Tuesday, July 27, 2021
 
 
Homeowners Try to Lure Buyers from the Sky
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Carl Johnston adds the finishing touches to the letters and numbers on the roof.
   
Thursday, July 8, 2021
 

STORY BY KAREN BOSSICK

PHOTOS BY HEATHER JOHNSTON

Carl and Heather Johnston have pounded many “For Sale” signs in the ground, as real estate agents with Hallmark Idaho Properties.

But this week they’ve taken a new tack with their own property. They’ve painted “For Sale 286 Acres  (208) 720-9082” on the flat roof of their home on Broadford Road in hopes of attracting a buyer from among the wealthy magnates flying to Sun Valley for Allen & Co.’s so-called “summer camp for billionaires.”

 
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The Johnstons property offers a gorgeous view of Bellevue at sunset.
 

“Not only do we have 286 acres of land on Broadford Road but we have 300 inches of 1882 water—an obscene amount of water,” said Heather Johnston.

The Johnstons have had their property for sale for $15 million, but they haven’t been getting the kind of attention they wanted from a “For Sale” sign on the road.

As the two watched planes fly into Hailey’s Friedman Memorial Airport from their front porch, Carl quipped he wished that he could stand on the side of the road with a sandwich board during Allen & Company and tell them, “You know, there’s a big piece of property for sale right here near the executive terminal.”

“We laughed and a few hours later we went to Twin Falls where I noticed there was some roof paint for sale,” said Heather Johnston. “And I told my husband we really should paint the roof of our house because it’s black and white paint would help with energy costs. So, we went to work that night painting the roof while our kids held flashlights.

 
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The Johnstons started painting at night to avoid the heat of the past week.
 

“I haven’t gotten any phone calls from Allen & Company people yet. But, if people are seeing the sign  when they fly in and out, that’s great.”

The Minnie Moore Mine, which sits on the Johnstons’ property, was found about 1881. It became one of the biggest silver-producing mines in the Northwest, producing about $7 million worth of silver ore between 1881 and 1887.

It’s been owned by the Bank of England and the late Idaho Sen. Irvine Rockwell. Charles Schwab, a steel and mining magnate known for leading Bethlehem Steel, Carnegie Steel Company and U.S. Steel Corporation, owned it from 1904 to 1906.

The story goes that the mine was discovered when a dog chased a badger down a hole, which was full of ore, said Johnston.

 
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The old mine buildings have been removed but there are still some marks on the land that reference the property’s mining history.
 

“But Tom Blanchard, who knows a lot about mining, and I have discussed this at length and it seems this is a story that’s often repeated so we don’t know if that’s true or not,” she added.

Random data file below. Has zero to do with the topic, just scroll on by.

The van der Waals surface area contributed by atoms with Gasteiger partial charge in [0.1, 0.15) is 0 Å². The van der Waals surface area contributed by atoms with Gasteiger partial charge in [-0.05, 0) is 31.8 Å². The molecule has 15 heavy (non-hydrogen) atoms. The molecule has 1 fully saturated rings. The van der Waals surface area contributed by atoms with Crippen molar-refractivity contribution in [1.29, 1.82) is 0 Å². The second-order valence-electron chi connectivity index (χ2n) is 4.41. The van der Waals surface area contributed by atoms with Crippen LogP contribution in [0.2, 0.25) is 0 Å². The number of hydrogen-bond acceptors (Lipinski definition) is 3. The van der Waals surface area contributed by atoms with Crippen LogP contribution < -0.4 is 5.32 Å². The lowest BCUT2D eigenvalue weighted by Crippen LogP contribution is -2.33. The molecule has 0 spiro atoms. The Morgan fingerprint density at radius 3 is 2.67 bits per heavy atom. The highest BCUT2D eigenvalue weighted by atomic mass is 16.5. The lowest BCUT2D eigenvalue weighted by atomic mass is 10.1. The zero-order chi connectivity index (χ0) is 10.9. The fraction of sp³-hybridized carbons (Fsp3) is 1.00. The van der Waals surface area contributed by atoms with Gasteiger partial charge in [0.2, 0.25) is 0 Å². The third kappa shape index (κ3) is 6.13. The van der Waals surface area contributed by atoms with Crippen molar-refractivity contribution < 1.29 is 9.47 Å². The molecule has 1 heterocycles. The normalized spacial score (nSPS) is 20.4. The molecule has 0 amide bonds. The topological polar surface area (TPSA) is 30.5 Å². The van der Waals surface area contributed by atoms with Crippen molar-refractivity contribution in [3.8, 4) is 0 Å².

The mine was abandoned in 1927. Carl Johnston’s father bought the property in the mid-70s as a quiet place to raise his kids, and Carl spent 45 years of his life on the property. Heather joined him 25 years ago and the couple raised their children on the site.

I’ve loved every minute of it,” said Heather Johnston. “I love the history. I love being responsible for the land. I love the privacy--it’s dead silent. It’s been wonderful for my kids to grow up there, roaming around and learning to drive motorcycles on the property. And I have some incredible neighbors.”

But both children recently graduated from high school. Their daughter is headed to Barcelona to study architecture and their son is off to college for an engineering degree. So, Mom and Dad are looking to unload the property and move some place where they don’t have to work five jobs between them to make ends meet.

“Our kids have watched us work every minute of the day all our lives,” Heather Johnston said. “We’d  like a quieter life where we’re not working dawn to dusk just to survive.”

The property, which spans four gulches and several lots along Broadford Road could, of course, make a site for affordable housing if someone was so inclined. Some have expressed interest in buying the property for its water, letting it flow downstream to a farmer or some other user.

“There could be smarter use of the land than us sitting there as one family with all that land and all that water,” Heather Johnston said.

Mine tailings, which were mitigated in a Superfund site east of the property, are not included in the sale. The Johnstons made an agreement with the federal government that they would keep it capped and take care of it for a hundred years.

One of the benefits of having mining property is that the property taxes are very low, said Johnston. Some of the claims cost just seven cents a year in taxes.

“Really, we’re asking $15 million for the water,” she added. “The land is free.”

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